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Vitamin D Level, Respiratory Tract Infections, and Controlled Trials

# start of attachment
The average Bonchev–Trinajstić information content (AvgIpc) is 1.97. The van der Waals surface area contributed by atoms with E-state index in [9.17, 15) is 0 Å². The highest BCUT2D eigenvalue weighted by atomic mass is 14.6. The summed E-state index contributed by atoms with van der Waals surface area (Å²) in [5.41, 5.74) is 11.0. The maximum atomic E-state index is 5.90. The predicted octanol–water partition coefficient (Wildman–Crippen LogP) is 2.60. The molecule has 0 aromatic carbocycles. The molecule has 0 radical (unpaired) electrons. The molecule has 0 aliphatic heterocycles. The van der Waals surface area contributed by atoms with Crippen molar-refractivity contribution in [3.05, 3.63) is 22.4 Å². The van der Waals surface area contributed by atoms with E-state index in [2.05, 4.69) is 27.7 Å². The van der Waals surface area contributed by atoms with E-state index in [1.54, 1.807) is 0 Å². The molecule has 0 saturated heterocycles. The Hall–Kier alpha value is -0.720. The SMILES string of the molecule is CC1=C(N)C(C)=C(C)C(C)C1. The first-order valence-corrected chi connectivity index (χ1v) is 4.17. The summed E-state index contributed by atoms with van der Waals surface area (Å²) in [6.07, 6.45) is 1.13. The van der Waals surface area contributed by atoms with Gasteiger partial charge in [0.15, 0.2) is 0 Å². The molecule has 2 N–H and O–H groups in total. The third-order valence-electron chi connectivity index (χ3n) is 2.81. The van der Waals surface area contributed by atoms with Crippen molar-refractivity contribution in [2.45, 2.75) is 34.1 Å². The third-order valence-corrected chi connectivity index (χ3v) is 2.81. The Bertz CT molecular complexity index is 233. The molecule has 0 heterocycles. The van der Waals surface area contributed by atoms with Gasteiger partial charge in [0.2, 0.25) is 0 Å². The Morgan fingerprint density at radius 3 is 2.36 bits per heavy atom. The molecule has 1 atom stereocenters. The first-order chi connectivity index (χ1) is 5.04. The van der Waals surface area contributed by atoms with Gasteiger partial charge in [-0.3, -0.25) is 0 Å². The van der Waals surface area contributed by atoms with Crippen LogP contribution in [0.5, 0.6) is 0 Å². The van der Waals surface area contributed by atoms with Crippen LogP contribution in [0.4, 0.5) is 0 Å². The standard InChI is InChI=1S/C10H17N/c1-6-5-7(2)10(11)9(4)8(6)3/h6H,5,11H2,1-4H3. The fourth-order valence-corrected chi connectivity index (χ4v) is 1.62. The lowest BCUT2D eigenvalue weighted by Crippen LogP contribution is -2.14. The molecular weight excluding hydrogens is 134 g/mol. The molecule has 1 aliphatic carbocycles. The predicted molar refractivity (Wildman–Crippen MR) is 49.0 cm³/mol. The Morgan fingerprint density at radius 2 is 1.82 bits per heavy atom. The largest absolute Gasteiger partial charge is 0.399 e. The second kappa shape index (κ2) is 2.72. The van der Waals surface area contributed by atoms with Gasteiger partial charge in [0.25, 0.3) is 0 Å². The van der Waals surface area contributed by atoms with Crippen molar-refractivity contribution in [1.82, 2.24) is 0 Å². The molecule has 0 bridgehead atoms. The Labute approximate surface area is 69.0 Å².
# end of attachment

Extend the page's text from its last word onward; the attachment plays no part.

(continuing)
Vitamin D Level, Respiratory Tract Infections, and Controlled Trials Proponents of evidence-based medicine argue that conclusions of treatment effects should be based on controlled trials and not on observational studies. Nevertheless, based on the correlation between serum vitamin D level and infections, Ginde et al1 proposed that vitamin D supplementation may reduce the incidence of upper respiratory tract infections. Nutrition is associated with a wide range of lifestyle variables, and there is a great risk of residual confounding caused by inadequate adjustments for complex social and environmental exposures acting over a person’s life.2 Residual confounding may explain, for example, the divergent findings in observational studies and controlled trials on vitamin E.2 Therefore, great caution should be exercised when interpreting correlations between serum vitamin D levels and health outcomes. Furthermore, certain randomized controlled trials on multivitamin supplements are relevant when considering the effect of vitamin D supplementation on respiratory tract infections. If a multivitamin supplement has no effect on infections, it seems justified to conclude that there is a lack of effect by each constituent of the supplement. In contrast, if a multivitamin supplement does have an effect, we cannot draw any specific conclusions because the effect can be caused by any single substance or the combination of several of them together. In this respect, the implications are quite different when the result of a multivitamin trial is positive or negative. Two multivitamin trials with 748 and 652 elderly participants included 160 and 200 IU/d of vitamin D in their supplements.3,4 The supplements had no effect on the incidence of upper or lower respiratory tract infections.3,4 Thus, following this logic, these trials indicate that increasing vitamin D intake has no effect on the incidence of respiratory tract infections in the elderly people studied. Finally, the comment by Ginde et al1 on vitamin C is somewhat inaccurate. Although regular vitamin C (ascorbic acid) supplementation has not reduced the incidence of the common cold in ordinary people, it has consistently reduced the duration of colds that occurred during the supplementation period. In adults, the reduction in common cold duration was 8% and in children it was 13%.5 Therefore, we concluded in our Cochrane review that the therapeutic effects of vitamin C should be further studied, in particular in children because no therapeutic trials with children have been carried out, although the effect of regular vitamin C has been greater in them.5 Correspondence: Dr Hemilä, Department of Public Health, University of Helsinki, Mannerheimintie 172, PO Box 41, Helsinki FIN-00014, Finland (harri.hemila@helsinki.fi). References 1. Ginde AAMansbach JMCamargo CA Jr Association between serum 25-hydroxyvitamin D level and upper respiratory tract infection in the Third National Health and Nutrition Examination Survey. Arch Intern Med 2009;169 (4) 384- 390PubMedGoogle ScholarCrossref 2. Lawlor DADavey Smith GBruckdorfer KRKundu DEbrahim S Those confounded vitamins: what can we learn from the differences between observational versus randomised trial evidence? Lancet 2004;363 (9422) 1724- 1727PubMedGoogle ScholarCrossref 3. Liu BA McGeer A McArthur MA et al. Effect of multivitamin and mineral supplementation on episodes of infection in nursing home residents: a randomized, placebo-controlled study [correction published in J Am Geriatr Soc. 2007;55(3):478]. J Am Geriatr Soc 2007;55 (1) 35- 42PubMedGoogle ScholarCrossref 4. Graat JMSchouten EGKok FJ Effects of daily vitamin E and multivitamin-mineral supplementation on acute respiratory tract infections in elderly persons: a randomized controlled trial. JAMA 2002;288 (6) 715- 721PubMedGoogle ScholarCrossref 5. Douglas RMHemilä HChalker ETreacy B Vitamin C for preventing and treating the common cold. Cochrane Database Syst Rev 2007 Jul 18; (3) CD000980PubMedGoogle Scholar http://www.deepdyve.com/assets/images/DeepDyve-Logo-lg.png Archives of Internal Medicine American Medical Association